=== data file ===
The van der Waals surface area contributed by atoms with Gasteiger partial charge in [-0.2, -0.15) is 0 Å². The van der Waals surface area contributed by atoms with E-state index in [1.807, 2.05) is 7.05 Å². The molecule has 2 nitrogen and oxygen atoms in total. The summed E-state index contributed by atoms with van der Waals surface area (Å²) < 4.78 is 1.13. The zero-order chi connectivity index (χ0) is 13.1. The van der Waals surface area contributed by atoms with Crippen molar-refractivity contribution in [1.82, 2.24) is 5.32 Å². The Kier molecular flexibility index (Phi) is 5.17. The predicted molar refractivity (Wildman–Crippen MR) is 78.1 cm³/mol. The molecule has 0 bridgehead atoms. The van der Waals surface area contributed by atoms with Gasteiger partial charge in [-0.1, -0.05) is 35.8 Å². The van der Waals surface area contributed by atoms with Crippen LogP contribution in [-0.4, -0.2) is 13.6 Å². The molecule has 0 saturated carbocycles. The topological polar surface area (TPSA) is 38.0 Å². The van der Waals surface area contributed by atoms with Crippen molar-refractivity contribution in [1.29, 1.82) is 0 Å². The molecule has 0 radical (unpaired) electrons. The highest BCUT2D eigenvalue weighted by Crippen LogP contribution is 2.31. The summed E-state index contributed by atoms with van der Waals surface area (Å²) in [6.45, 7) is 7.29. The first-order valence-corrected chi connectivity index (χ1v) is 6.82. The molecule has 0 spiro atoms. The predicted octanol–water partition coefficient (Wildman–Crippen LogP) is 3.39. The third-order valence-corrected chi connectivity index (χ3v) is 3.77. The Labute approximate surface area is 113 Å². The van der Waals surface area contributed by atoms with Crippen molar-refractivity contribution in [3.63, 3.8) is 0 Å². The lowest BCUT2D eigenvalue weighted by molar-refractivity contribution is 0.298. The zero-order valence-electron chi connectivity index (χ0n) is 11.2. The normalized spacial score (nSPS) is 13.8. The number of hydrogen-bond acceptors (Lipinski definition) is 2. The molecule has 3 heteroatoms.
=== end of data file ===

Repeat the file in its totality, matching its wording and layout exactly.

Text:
The van der Waals surface area contributed by atoms with Gasteiger partial charge in [-0.2, -0.15) is 0 Å². The van der Waals surface area contributed by atoms with E-state index in [1.807, 2.05) is 7.05 Å². The molecule has 2 nitrogen and oxygen atoms in total. The summed E-state index contributed by atoms with van der Waals surface area (Å²) < 4.78 is 1.13. The zero-order chi connectivity index (χ0) is 13.1. The van der Waals surface area contributed by atoms with Crippen molar-refractivity contribution in [1.82, 2.24) is 5.32 Å². The Kier molecular flexibility index (Phi) is 5.17. The predicted molar refractivity (Wildman–Crippen MR) is 78.1 cm³/mol. The molecule has 0 bridgehead atoms. The van der Waals surface area contributed by atoms with Gasteiger partial charge in [-0.1, -0.05) is 35.8 Å². The van der Waals surface area contributed by atoms with Crippen LogP contribution in [-0.4, -0.2) is 13.6 Å². The molecule has 0 saturated carbocycles. The topological polar surface area (TPSA) is 38.0 Å². The van der Waals surface area contributed by atoms with Crippen molar-refractivity contribution in [1.29, 1.82) is 0 Å². The molecule has 0 radical (unpaired) electrons. The highest BCUT2D eigenvalue weighted by Crippen LogP contribution is 2.31. The summed E-state index contributed by atoms with van der Waals surface area (Å²) in [6.45, 7) is 7.29. The first-order valence-corrected chi connectivity index (χ1v) is 6.82. The molecule has 0 spiro atoms. The predicted octanol–water partition coefficient (Wildman–Crippen LogP) is 3.39. The third-order valence-corrected chi connectivity index (χ3v) is 3.77. The Labute approximate surface area is 113 Å². The van der Waals surface area contributed by atoms with Crippen molar-refractivity contribution in [3.63, 3.8) is 0 Å². The lowest BCUT2D eigenvalue weighted by molar-refractivity contribution is 0.298. The zero-order valence-electron chi connectivity index (χ0n) is 11.2. The normalized spacial score (nSPS) is 13.8. The number of hydrogen-bond acceptors (Lipinski definition) is 2. The molecule has 3 heteroatoms.